• How To's
  • Configure your computer for best graphic performance

Configure your computer for best graphic performance

Some PC desktops and most all high-quality laptops are equipped with two separate GPU’s a general purpose Integrated one that is basically a subcomponent of the actual CPU chip and a much more powerful Discrete one. The discrete GPU in a desktop is typically a separate graphics card. However, for laptops, manufactures acquire a chip from Nvidia or AMD and embed it directly into their motherboard design.
In the wild-wild west of laptop manufactures, system architecture can vary significantly, but one thing though that is pretty much a given, especially in older ones, is that the laptop’s own screen is directly wired to the integrated GPU and any external outputs (DP & HDMI) are fed from the discrete one. Beware, most USB-C / Thunderbolt adaptors are handled via the CPU and its integrated GPU.
The operating is now responsible for choosing which one to use for each application. Most of the time it chooses based on which display is the primary desktop, because that is the domain in which the OS resides in. So, if we keep the primary desktop on the laptop’s integrated monitor, by default when an application is launched, the OS assigns the integrated GPU to support the app’s graphics needs.
Since we are working with high resolution videos with minimal compression, the integrated GPU in most situations can’t handle these large bitstreams the way a discrete one can. This may result in poor playback performance. Previously both Nvidia and AMD had offered a way to forcefully assign applications to run on either the Discrete or Integrated GPU. However, since Windows 10 version 1803 and later now provide the ability to set graphics performance per application internally, both manufactures has begun to stop including this feature in their driver set.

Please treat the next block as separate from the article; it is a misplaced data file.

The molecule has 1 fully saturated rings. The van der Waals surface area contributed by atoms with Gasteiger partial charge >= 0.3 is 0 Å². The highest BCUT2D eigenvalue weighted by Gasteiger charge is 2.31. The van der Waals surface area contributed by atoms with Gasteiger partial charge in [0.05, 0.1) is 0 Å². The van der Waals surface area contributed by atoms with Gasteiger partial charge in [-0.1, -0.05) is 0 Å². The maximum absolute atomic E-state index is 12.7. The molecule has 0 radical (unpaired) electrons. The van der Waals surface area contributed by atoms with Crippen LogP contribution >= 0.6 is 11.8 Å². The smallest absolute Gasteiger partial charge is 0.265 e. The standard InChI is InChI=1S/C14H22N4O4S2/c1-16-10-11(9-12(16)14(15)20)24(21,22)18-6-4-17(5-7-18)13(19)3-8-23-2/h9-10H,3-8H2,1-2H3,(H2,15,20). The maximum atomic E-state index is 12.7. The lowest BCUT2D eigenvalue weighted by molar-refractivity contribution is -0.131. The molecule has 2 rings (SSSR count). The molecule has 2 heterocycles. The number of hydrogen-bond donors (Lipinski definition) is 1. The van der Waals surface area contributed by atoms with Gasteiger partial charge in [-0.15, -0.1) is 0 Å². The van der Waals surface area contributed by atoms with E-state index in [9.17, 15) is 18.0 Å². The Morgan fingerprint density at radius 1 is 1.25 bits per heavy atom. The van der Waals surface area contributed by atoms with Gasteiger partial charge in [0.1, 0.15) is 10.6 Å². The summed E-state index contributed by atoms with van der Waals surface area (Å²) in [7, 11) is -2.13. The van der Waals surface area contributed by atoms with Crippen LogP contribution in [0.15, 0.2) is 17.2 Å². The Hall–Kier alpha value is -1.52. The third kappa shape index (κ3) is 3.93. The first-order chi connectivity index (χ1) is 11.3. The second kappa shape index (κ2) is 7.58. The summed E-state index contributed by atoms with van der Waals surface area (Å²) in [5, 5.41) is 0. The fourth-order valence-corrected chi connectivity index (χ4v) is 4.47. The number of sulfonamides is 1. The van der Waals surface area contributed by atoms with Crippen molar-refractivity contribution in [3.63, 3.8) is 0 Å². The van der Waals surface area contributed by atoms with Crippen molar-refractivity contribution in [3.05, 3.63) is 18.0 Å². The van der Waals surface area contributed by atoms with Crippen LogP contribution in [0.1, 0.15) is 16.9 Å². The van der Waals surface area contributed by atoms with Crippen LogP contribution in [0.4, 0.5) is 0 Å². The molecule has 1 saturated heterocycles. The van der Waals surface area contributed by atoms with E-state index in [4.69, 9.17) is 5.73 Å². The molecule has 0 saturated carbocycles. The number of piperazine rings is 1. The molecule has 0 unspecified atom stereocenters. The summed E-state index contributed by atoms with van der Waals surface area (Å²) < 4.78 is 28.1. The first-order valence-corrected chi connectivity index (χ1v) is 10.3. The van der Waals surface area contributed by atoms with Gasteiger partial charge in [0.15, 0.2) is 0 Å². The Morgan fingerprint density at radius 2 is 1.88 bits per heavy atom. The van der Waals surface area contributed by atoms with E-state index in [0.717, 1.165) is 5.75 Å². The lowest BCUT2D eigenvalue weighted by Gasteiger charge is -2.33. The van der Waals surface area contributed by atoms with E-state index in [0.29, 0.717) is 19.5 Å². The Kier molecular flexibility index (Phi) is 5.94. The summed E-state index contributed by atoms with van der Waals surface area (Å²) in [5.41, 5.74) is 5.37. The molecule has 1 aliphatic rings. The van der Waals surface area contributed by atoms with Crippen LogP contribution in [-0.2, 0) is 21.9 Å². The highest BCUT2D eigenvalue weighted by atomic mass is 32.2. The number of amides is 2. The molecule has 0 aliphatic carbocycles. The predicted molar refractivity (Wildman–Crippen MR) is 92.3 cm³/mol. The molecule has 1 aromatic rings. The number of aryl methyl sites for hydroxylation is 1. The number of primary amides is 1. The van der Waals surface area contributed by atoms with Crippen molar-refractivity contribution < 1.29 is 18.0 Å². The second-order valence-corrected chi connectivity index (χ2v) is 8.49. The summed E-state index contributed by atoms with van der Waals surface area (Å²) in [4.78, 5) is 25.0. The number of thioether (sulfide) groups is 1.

Customizing Graphics Performance Preference for a Desktop App
Right-click on the Desktop and select Display settings.
Select Graphics settings
Under "Choose and app..." Click the down arrow.
Specify the app type:
- Microsoft Store app – Universal applications installed from Microsoft Windows Store.
- Desktop app – Classic applications not installed from Microsoft Windows Store.
NOTE! On systems running Windows 10 version prior to 1903, Desktop app and Microsoft Store app will be listed as Classic app and Universal app, respectively.
For us we need to choose "Desktop app".
Next click on the "Browse" button.
In File Explorer, select the desired application’s executable file and click Add.  There are three executable files we need add, “LegionII.exe”, “LegionProgram.exe” and “LegionStream.exe”.  You will need to do each one at a time.
Now one at a time, select one of the three and click Options.
The Graphic preference menu should appear, with the following options to choose from:
-  Let Windows decide – Automatically selects the Integrated GPU when running 2D apps and the Discrete GPU when running 3D apps. This is the default setting.
- Power saving – Selects the integrated GPU, which provides lower performance but consumes less power.
- High performance – Selects the discrete GPU, which provides better performance but consumes more power.
In our case, be sure to choose the “High Performance” setting and click Save.
After all three have been set Legion will now have the discreet GPU handle most of the rendering needs.